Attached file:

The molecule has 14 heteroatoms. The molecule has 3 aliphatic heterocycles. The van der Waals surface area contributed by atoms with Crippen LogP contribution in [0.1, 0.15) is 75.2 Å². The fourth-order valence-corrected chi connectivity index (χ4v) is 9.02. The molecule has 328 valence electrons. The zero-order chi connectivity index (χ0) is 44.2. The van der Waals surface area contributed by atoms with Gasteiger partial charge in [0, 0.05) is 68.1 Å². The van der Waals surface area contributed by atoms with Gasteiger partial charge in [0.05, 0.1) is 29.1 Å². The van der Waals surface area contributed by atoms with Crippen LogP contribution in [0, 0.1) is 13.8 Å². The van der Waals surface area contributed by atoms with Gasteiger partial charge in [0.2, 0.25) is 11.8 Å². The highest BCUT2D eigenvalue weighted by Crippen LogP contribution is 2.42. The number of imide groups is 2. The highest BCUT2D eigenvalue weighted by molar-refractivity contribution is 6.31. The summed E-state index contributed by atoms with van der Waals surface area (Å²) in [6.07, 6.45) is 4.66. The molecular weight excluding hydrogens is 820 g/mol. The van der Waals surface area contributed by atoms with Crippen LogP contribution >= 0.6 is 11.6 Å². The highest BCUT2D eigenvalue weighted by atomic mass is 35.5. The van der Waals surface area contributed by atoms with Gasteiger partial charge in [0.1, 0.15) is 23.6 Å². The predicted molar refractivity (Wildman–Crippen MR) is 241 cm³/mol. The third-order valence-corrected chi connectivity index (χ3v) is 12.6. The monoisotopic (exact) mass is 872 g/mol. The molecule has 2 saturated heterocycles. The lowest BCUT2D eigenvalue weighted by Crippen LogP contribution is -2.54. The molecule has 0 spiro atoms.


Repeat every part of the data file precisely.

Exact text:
The molecule has 14 heteroatoms. The molecule has 3 aliphatic heterocycles. The van der Waals surface area contributed by atoms with Crippen LogP contribution in [0.1, 0.15) is 75.2 Å². The fourth-order valence-corrected chi connectivity index (χ4v) is 9.02. The molecule has 328 valence electrons. The zero-order chi connectivity index (χ0) is 44.2. The van der Waals surface area contributed by atoms with Gasteiger partial charge in [0, 0.05) is 68.1 Å². The van der Waals surface area contributed by atoms with Gasteiger partial charge in [0.05, 0.1) is 29.1 Å². The van der Waals surface area contributed by atoms with Crippen LogP contribution in [0, 0.1) is 13.8 Å². The van der Waals surface area contributed by atoms with Gasteiger partial charge in [0.2, 0.25) is 11.8 Å². The highest BCUT2D eigenvalue weighted by Crippen LogP contribution is 2.42. The number of imide groups is 2. The highest BCUT2D eigenvalue weighted by molar-refractivity contribution is 6.31. The summed E-state index contributed by atoms with van der Waals surface area (Å²) in [6.07, 6.45) is 4.66. The molecular weight excluding hydrogens is 820 g/mol. The van der Waals surface area contributed by atoms with Crippen LogP contribution >= 0.6 is 11.6 Å². The highest BCUT2D eigenvalue weighted by atomic mass is 35.5. The van der Waals surface area contributed by atoms with Gasteiger partial charge in [0.1, 0.15) is 23.6 Å². The predicted molar refractivity (Wildman–Crippen MR) is 241 cm³/mol. The third-order valence-corrected chi connectivity index (χ3v) is 12.6. The monoisotopic (exact) mass is 872 g/mol. The molecule has 2 saturated heterocycles. The lowest BCUT2D eigenvalue weighted by Crippen LogP contribution is -2.54. The molecule has 0 spiro atoms.